You rarely use encoding for integrity1. Encoding is used to transform some data in another format, usually because it is more suitable to the other system. For example, base64 is used because some systems may not react very well to some binary data. Encoding might only help you against transmission errors. (E.g. if the base64 data received contains an invalid character, you know something went wrong.)
Hash functions can be used for integrity to ensure that the data has not been tampered by an attacker. Keyed-hash message authentication code (HMAC) use a hash function, along with a key (known by the sender and receiver) to ensure that the data has been sent by the right person, thus performing authentication.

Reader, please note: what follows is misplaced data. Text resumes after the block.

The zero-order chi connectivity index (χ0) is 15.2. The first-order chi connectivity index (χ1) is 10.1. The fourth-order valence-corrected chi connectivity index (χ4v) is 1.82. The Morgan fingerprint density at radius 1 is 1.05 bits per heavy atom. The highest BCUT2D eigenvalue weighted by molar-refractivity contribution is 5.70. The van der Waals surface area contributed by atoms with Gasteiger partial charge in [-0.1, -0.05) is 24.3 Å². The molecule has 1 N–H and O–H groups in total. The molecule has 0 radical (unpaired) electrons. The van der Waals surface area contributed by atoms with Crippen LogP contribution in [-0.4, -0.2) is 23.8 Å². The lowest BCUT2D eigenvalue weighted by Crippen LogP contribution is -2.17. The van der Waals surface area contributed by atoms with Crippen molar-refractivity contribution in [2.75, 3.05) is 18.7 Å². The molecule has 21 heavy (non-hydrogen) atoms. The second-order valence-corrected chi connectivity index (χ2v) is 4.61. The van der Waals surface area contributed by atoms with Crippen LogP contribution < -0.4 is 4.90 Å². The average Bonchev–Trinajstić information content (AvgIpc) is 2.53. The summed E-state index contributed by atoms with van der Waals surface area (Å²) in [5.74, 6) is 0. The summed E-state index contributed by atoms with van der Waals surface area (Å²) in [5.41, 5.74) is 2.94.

As you may see, encoding merely offers integrity and you not protect you against an attacker. Hash functions, if they are correctly used, can protect the integrity of the transmitted data against both transmission errors and attackers.
In the case of providing an username and a password to a website, basic authentication will encode your username and password with base64. This does not provide any security at all, because anyone can decrypt it. For example, we can easily recover the username/password used in the Wikipedia page about basic authentication:
# Encoding the username and password
$ echo -n "Aladdin:OpenSesame" | base64
# Retrieving the encoded username and password
$ echo -n "QWxhZGRpbjpPcGVuU2VzYW1l" | base64 -D
The username/password are not encoded for security reason, but to escape special character.
1 See Error detection and correction (Wikipedia)